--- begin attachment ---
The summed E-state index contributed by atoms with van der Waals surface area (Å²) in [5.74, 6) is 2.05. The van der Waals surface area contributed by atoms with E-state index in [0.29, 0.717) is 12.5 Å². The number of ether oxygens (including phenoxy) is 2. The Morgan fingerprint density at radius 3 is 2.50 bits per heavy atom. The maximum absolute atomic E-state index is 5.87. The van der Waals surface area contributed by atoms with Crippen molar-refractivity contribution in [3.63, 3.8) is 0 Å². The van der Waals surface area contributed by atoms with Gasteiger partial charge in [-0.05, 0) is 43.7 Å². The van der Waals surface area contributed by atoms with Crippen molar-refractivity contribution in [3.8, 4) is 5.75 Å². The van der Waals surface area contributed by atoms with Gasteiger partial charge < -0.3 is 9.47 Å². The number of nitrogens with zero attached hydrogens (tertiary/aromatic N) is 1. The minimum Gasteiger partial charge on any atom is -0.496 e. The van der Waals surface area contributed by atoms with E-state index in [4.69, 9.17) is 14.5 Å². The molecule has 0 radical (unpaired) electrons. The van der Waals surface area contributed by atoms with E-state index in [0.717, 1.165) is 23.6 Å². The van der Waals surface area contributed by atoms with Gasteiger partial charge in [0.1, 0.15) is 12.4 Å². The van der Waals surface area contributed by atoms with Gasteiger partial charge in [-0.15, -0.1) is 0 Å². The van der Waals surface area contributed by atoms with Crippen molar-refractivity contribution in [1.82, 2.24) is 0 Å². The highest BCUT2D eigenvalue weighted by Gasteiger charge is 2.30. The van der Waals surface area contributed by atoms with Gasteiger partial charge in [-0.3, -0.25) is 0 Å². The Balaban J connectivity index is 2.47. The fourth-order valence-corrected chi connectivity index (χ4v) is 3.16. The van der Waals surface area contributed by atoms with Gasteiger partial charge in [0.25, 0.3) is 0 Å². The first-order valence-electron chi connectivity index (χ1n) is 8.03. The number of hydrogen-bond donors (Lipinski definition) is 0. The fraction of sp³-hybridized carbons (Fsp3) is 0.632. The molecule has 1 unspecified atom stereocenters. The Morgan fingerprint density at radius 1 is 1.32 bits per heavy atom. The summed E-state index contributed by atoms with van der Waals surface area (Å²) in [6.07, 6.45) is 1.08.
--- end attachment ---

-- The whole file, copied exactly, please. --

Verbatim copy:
The summed E-state index contributed by atoms with van der Waals surface area (Å²) in [5.74, 6) is 2.05. The van der Waals surface area contributed by atoms with E-state index in [0.29, 0.717) is 12.5 Å². The number of ether oxygens (including phenoxy) is 2. The Morgan fingerprint density at radius 3 is 2.50 bits per heavy atom. The maximum absolute atomic E-state index is 5.87. The van der Waals surface area contributed by atoms with Crippen molar-refractivity contribution in [3.63, 3.8) is 0 Å². The van der Waals surface area contributed by atoms with Gasteiger partial charge in [-0.05, 0) is 43.7 Å². The van der Waals surface area contributed by atoms with Crippen molar-refractivity contribution in [3.8, 4) is 5.75 Å². The van der Waals surface area contributed by atoms with Gasteiger partial charge < -0.3 is 9.47 Å². The number of nitrogens with zero attached hydrogens (tertiary/aromatic N) is 1. The minimum Gasteiger partial charge on any atom is -0.496 e. The van der Waals surface area contributed by atoms with E-state index in [4.69, 9.17) is 14.5 Å². The molecule has 0 radical (unpaired) electrons. The van der Waals surface area contributed by atoms with E-state index in [0.717, 1.165) is 23.6 Å². The van der Waals surface area contributed by atoms with Gasteiger partial charge in [0.1, 0.15) is 12.4 Å². The van der Waals surface area contributed by atoms with Gasteiger partial charge in [-0.15, -0.1) is 0 Å². The van der Waals surface area contributed by atoms with Crippen molar-refractivity contribution in [1.82, 2.24) is 0 Å². The highest BCUT2D eigenvalue weighted by Gasteiger charge is 2.30. The van der Waals surface area contributed by atoms with Gasteiger partial charge in [-0.3, -0.25) is 0 Å². The Balaban J connectivity index is 2.47. The fourth-order valence-corrected chi connectivity index (χ4v) is 3.16. The van der Waals surface area contributed by atoms with Gasteiger partial charge in [0.25, 0.3) is 0 Å². The first-order valence-electron chi connectivity index (χ1n) is 8.03. The number of hydrogen-bond donors (Lipinski definition) is 0. The fraction of sp³-hybridized carbons (Fsp3) is 0.632. The molecule has 1 unspecified atom stereocenters. The Morgan fingerprint density at radius 1 is 1.32 bits per heavy atom. The summed E-state index contributed by atoms with van der Waals surface area (Å²) in [6.07, 6.45) is 1.08.